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Monday , 11 December 2017
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New tax regime set to trigger record activity levels in Southside housing market at start of New Year

SHEPHERD Chartered Surveyors is predicting that the impending changes to Stamp Duty will trigger record levels of activity in the housing market in the Southside of Glasgow at the start of the New Year.

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Whereas, traditionally, it has been February/March before activity levels in the home market are restored after a festive seasonal lull, this year Martin Waite, partner at Shepherd’s Glasgow Southside office, anticipates that January will herald record activity levels.

“The introduction of the Land and Buildings Transaction Tax, which is set to replace stamp duty next April, is all set to shake up the property market,” he said.

“The tipping point will be £325,000 whereby, if you are buying a property for less than this amount, you will pay less tax and, if you are buying a property worth more than this figure, you will pay more tax following the introduction of the new regime.

“In the short term this is likely to create a strong demand for both vendors and buyers in the latter bracket to transact before the new regime takes effect. That’s why, in practical terms, we envisage a very quick and strong start to 2015.”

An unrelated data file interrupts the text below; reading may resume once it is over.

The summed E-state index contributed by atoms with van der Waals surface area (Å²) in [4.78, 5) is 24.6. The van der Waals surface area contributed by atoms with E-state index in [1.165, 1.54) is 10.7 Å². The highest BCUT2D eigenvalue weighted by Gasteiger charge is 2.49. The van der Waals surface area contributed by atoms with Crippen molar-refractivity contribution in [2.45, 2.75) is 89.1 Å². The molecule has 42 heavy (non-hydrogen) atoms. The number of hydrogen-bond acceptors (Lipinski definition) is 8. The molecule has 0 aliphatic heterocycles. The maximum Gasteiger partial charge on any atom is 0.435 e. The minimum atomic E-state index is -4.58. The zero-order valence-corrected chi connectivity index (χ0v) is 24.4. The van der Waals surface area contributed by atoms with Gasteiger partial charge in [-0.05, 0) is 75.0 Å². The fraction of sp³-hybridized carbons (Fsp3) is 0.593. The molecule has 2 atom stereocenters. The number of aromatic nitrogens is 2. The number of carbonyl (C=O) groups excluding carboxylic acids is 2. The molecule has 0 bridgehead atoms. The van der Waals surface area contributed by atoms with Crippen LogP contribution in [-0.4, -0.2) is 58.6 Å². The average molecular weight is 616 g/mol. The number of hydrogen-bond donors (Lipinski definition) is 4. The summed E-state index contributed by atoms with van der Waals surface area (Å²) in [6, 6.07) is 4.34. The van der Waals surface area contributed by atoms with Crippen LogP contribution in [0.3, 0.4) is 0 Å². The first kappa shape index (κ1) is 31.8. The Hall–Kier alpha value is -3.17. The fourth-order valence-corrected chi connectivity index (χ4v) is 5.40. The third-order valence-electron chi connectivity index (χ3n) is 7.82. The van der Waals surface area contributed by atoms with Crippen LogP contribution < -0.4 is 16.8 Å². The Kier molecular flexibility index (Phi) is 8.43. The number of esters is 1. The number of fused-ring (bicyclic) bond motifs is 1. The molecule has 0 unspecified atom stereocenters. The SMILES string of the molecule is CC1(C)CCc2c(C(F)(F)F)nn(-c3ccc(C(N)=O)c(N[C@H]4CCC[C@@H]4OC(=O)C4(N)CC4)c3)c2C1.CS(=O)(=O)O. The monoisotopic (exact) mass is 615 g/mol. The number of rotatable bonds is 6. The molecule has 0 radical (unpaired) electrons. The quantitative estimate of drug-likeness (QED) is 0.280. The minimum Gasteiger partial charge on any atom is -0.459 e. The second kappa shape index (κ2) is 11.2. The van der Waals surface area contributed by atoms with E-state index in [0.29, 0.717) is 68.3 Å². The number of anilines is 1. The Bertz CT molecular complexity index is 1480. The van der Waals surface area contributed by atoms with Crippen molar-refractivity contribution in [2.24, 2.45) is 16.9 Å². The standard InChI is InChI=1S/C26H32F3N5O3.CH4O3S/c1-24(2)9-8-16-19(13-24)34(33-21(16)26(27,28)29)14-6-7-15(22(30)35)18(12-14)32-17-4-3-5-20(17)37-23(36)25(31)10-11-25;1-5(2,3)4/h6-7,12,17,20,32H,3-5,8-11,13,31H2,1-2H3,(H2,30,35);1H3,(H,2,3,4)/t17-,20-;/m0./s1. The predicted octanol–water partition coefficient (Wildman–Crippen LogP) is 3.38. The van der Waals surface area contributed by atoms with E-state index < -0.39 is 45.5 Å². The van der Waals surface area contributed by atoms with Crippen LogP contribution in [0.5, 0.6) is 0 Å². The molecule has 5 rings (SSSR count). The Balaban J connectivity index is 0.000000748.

Waite said that the introduction of the new tax regime will also create a far fairer approach in the way the level of tax is calculated.

“In the current set up, the thresholds of £125,000, £250,000 and £500,000 have acted as a ceiling mechanism but the new system is a progressive tax and, hence, will remove the capping effect,” he explained.

Reflecting on the housing market in the Southside throughout 2014, Waite said it has been a strong year built on steady growth.

“We have not seen the significant swings like other part of the country, such as Aberdeen, but, instead, have seen a natural increase in activity which, in turn, has seen a steady and sustainable pattern of capital growth,” he said.

“Interest rates are certainly a positive factor and, whilst it is very likely they will not stay at the record low levels for long, it is envisaged they will increase at a very sensible pace.”

Waite added that the Mortgage Market Review (MMR), which asked various lifestyle questions of mortgage applicants when it was introduced last April, has since bedded in and, whilst it may mean there are more obstacles to securing a mortgage deal, has been introduced for a sound reason and, hence, has led to a greater feeling of stability to prevail in the market.

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